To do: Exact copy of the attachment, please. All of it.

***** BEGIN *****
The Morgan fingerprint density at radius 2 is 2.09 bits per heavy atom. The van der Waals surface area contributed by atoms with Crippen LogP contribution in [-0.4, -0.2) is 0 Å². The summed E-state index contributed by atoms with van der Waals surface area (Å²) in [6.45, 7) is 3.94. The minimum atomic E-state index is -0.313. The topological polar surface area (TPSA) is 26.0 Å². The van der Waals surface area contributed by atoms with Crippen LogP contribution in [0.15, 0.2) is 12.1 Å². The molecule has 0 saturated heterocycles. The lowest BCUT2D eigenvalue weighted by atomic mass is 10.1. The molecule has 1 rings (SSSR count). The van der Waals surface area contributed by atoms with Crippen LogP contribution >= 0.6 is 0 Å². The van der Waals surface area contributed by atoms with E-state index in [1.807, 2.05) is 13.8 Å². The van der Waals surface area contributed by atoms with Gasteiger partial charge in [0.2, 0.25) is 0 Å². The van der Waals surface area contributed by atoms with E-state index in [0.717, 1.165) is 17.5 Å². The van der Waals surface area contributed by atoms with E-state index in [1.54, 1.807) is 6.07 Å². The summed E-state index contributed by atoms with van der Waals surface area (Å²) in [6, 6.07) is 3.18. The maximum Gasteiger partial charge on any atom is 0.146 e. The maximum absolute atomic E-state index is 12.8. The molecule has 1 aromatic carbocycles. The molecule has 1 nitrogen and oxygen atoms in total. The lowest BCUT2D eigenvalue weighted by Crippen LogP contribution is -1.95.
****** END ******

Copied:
The Morgan fingerprint density at radius 2 is 2.09 bits per heavy atom. The van der Waals surface area contributed by atoms with Crippen LogP contribution in [-0.4, -0.2) is 0 Å². The summed E-state index contributed by atoms with van der Waals surface area (Å²) in [6.45, 7) is 3.94. The minimum atomic E-state index is -0.313. The topological polar surface area (TPSA) is 26.0 Å². The van der Waals surface area contributed by atoms with Crippen LogP contribution in [0.15, 0.2) is 12.1 Å². The molecule has 0 saturated heterocycles. The lowest BCUT2D eigenvalue weighted by atomic mass is 10.1. The molecule has 1 rings (SSSR count). The van der Waals surface area contributed by atoms with Crippen LogP contribution >= 0.6 is 0 Å². The van der Waals surface area contributed by atoms with E-state index in [1.807, 2.05) is 13.8 Å². The van der Waals surface area contributed by atoms with Gasteiger partial charge in [0.2, 0.25) is 0 Å². The van der Waals surface area contributed by atoms with E-state index in [0.717, 1.165) is 17.5 Å². The van der Waals surface area contributed by atoms with E-state index in [1.54, 1.807) is 6.07 Å². The summed E-state index contributed by atoms with van der Waals surface area (Å²) in [6, 6.07) is 3.18. The maximum Gasteiger partial charge on any atom is 0.146 e. The maximum absolute atomic E-state index is 12.8. The molecule has 1 aromatic carbocycles. The molecule has 1 nitrogen and oxygen atoms in total. The lowest BCUT2D eigenvalue weighted by Crippen LogP contribution is -1.95.